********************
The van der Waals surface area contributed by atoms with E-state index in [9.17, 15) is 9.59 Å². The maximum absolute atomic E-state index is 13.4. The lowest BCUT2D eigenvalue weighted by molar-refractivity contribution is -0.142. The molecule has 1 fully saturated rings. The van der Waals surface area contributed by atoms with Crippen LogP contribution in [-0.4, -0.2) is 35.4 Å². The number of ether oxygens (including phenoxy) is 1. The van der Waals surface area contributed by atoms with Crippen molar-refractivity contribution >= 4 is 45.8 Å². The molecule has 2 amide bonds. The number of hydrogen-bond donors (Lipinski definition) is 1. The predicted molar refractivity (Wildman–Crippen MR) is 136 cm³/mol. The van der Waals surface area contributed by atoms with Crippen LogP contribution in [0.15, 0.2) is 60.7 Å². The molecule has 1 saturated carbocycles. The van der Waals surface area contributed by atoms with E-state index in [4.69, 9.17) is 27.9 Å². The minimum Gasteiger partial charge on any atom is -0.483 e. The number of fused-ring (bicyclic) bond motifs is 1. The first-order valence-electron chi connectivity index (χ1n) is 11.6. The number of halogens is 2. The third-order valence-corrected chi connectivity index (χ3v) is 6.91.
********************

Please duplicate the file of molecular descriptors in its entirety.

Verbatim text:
The van der Waals surface area contributed by atoms with E-state index in [9.17, 15) is 9.59 Å². The maximum absolute atomic E-state index is 13.4. The lowest BCUT2D eigenvalue weighted by molar-refractivity contribution is -0.142. The molecule has 1 fully saturated rings. The van der Waals surface area contributed by atoms with Crippen LogP contribution in [-0.4, -0.2) is 35.4 Å². The number of ether oxygens (including phenoxy) is 1. The van der Waals surface area contributed by atoms with Crippen molar-refractivity contribution >= 4 is 45.8 Å². The molecule has 2 amide bonds. The number of hydrogen-bond donors (Lipinski definition) is 1. The predicted molar refractivity (Wildman–Crippen MR) is 136 cm³/mol. The van der Waals surface area contributed by atoms with Crippen LogP contribution in [0.15, 0.2) is 60.7 Å². The molecule has 1 saturated carbocycles. The van der Waals surface area contributed by atoms with E-state index in [4.69, 9.17) is 27.9 Å². The minimum Gasteiger partial charge on any atom is -0.483 e. The number of fused-ring (bicyclic) bond motifs is 1. The first-order valence-electron chi connectivity index (χ1n) is 11.6. The number of halogens is 2. The third-order valence-corrected chi connectivity index (χ3v) is 6.91.